Sunday, August 22, 2010

Variation in Riser Flow For Wide Solar Collectors

Solar space heating systems often use wide solar collectors in which a large diameter bottom manifold distributes a heat transfer fluid (often water) to a large number of vertical risers.  The risers are equiped with fins to absorb the sun and transfer the heat into the water flowing in the risers.  The heated fluid is collected by an upper manifold and returned to the storage tank.  The collectors are often arranged so the inlet is on one lower corner and outlet is on the opposite upper corner in order to improve the evenness of water distribution to the risers.

This test attempts to assess how even a distribution of fluid to the risers this design achieves.  If the distribution is uneven, then the efficiency of the collector will suffer.  Even though this design is very common, there is surprisingly little data that I could find on the evenness of the distribution.

The picture shows the my 11 ft wide collector used for the test.

Same collector with glazing removed to show manifolds and risers.

The test was done by removing the glazing from the collector, and with full sun on the collector, and normal fluid flow through the collector, the temperature of each riser was measured with an IR gun style thermometer.
The idea being that if a good fluid distribution is being achieved, the risers should all have a similar temperature profile with the lower part being near the tank temperature, and the temperature gradually increasing as you go up the riser.

Riser No 1 2 3 4 5 6 7 8 9 10 11 12 13 14 15 16 17 18 19 20
top 124 123 123 124 126 129 124 128 126 132 127 125 129 125 128 126 123 123 122
mid 123 122 121 123 124 124 120 125 123 125 125 125 125 124 123 123 123 123 120
bottom 122 117 119 117 119 117 115 119 118 119 120 121 119 117 117 115 116 120 115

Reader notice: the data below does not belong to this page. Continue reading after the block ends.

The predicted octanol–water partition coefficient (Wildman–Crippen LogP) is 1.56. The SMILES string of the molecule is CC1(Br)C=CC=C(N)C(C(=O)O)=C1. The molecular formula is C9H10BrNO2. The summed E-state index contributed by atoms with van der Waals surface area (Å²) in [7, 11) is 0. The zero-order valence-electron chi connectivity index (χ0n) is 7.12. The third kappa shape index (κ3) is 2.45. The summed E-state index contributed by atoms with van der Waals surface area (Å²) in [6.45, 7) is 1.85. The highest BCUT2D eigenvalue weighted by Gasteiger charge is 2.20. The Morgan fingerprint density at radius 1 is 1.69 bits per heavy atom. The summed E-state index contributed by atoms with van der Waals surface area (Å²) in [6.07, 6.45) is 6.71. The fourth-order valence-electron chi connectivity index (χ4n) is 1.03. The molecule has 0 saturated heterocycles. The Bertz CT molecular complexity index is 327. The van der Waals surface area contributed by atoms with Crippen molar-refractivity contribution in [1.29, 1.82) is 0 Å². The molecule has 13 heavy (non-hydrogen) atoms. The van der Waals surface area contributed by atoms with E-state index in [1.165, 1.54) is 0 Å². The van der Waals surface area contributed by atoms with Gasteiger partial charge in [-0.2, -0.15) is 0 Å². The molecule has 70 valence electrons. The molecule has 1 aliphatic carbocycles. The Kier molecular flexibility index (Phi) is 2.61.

Time 12:47 PM 12:56 PM
Temp rise 2 6 4 7 7 12 9 9 8 13 7 4 10 0 8 11 11 7 3 7

The truncated table above shows the results -- see the full report link below for the full table -- there are 20 risers in the full table.

Happily, the distribution is pretty even, with most risers showing similar temperature patterns.  There are variations, but probably not enough to seriously effect efficiency.

It does appear that the evenness of the distribution can be effected by relatively small changes in the details of how the plumbing is done.  Have a look at the full report for more details on this.

All the gory details on riser flow distribution test...

If you have additional data on riser flow pattern tests or analysis, please let me know.



  1. I think that your best approach would be to drill a hole in each tube and run a line to a Pitot tube. Here is a link to a google query for Pitot tube construction:

  2. Thanks Stuart.
    I was hoping to find a way that would be somewhat less work, as there are 20 risers on my collector and 46 on the Thom's collector that brought this issue up.


  3. Hi Gary

    The bernoulli effect of water flow causing pressure differentials across the array of risers can cause significant difference in flow rates in each riser tube. The rate of this imbalance is determined by the flow restriction in each riser and he flow rate through the header tubes. If the restriction in each riser is higher than the pressure differential then much of the effect is negated. However if your riser tubes are say 15mm dia and less than 2m tall then they dont have much restriction and thus small pressure differentials will cause the flow rates to vary or even reverse along a long length of header array.
    I have observed this first hand when building some of my early arrays. If I welded just the bottom header tubes leaving the top off and fed a hose in the bottom, then adjusted the tap so the water was streaming a few cms from the risers, then some further-est from the connection had significantly more water flowing out the top. This was in an array of 12 risers 1.5 m high. If I was to place 3 of these arrays in series then I would expect the risers in the center to get hotter as the flow rate would be less or non existent. A few taps with the hammer to restrict the offending tubes cured the problem. Making the height of the riser tubes 2.4m negates the effect somewhat. But in a large array I would be very careful to get the flows balanced or loose efficiency.

    In non pumped systems then the above really doesnt apply, the water flow rates are not high enough to cause any significant pressure imbalances.

    Mike (NZ)

  4. Thanks Mike -- good observations.



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